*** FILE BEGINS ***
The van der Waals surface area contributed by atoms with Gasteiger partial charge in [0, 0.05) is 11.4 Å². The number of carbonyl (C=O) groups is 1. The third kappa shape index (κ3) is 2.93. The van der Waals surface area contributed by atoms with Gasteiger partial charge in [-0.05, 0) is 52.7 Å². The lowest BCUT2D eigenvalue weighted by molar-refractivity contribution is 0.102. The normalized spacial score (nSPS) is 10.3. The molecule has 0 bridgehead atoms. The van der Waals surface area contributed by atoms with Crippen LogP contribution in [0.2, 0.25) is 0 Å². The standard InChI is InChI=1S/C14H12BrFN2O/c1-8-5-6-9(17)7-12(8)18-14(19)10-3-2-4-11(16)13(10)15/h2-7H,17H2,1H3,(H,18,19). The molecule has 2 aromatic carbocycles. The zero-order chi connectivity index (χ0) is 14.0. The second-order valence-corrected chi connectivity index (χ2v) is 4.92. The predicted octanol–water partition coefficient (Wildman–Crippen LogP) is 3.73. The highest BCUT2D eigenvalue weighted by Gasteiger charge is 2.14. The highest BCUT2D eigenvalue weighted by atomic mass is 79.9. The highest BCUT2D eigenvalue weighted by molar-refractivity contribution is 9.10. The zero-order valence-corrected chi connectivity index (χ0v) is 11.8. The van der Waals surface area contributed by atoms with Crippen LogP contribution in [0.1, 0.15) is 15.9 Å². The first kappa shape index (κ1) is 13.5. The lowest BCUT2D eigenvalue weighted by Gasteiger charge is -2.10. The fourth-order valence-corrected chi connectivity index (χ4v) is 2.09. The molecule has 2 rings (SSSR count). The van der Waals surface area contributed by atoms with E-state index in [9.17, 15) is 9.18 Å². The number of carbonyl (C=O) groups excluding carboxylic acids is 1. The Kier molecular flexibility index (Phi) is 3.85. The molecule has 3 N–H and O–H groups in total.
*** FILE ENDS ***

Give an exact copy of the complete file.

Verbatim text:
The van der Waals surface area contributed by atoms with Gasteiger partial charge in [0, 0.05) is 11.4 Å². The number of carbonyl (C=O) groups is 1. The third kappa shape index (κ3) is 2.93. The van der Waals surface area contributed by atoms with Gasteiger partial charge in [-0.05, 0) is 52.7 Å². The lowest BCUT2D eigenvalue weighted by molar-refractivity contribution is 0.102. The normalized spacial score (nSPS) is 10.3. The molecule has 0 bridgehead atoms. The van der Waals surface area contributed by atoms with Crippen LogP contribution in [0.2, 0.25) is 0 Å². The standard InChI is InChI=1S/C14H12BrFN2O/c1-8-5-6-9(17)7-12(8)18-14(19)10-3-2-4-11(16)13(10)15/h2-7H,17H2,1H3,(H,18,19). The molecule has 2 aromatic carbocycles. The zero-order chi connectivity index (χ0) is 14.0. The second-order valence-corrected chi connectivity index (χ2v) is 4.92. The predicted octanol–water partition coefficient (Wildman–Crippen LogP) is 3.73. The highest BCUT2D eigenvalue weighted by Gasteiger charge is 2.14. The highest BCUT2D eigenvalue weighted by atomic mass is 79.9. The highest BCUT2D eigenvalue weighted by molar-refractivity contribution is 9.10. The zero-order valence-corrected chi connectivity index (χ0v) is 11.8. The van der Waals surface area contributed by atoms with Crippen LogP contribution in [0.1, 0.15) is 15.9 Å². The first kappa shape index (κ1) is 13.5. The lowest BCUT2D eigenvalue weighted by Gasteiger charge is -2.10. The fourth-order valence-corrected chi connectivity index (χ4v) is 2.09. The molecule has 2 rings (SSSR count). The van der Waals surface area contributed by atoms with E-state index in [9.17, 15) is 9.18 Å². The number of carbonyl (C=O) groups excluding carboxylic acids is 1. The Kier molecular flexibility index (Phi) is 3.85. The molecule has 3 N–H and O–H groups in total.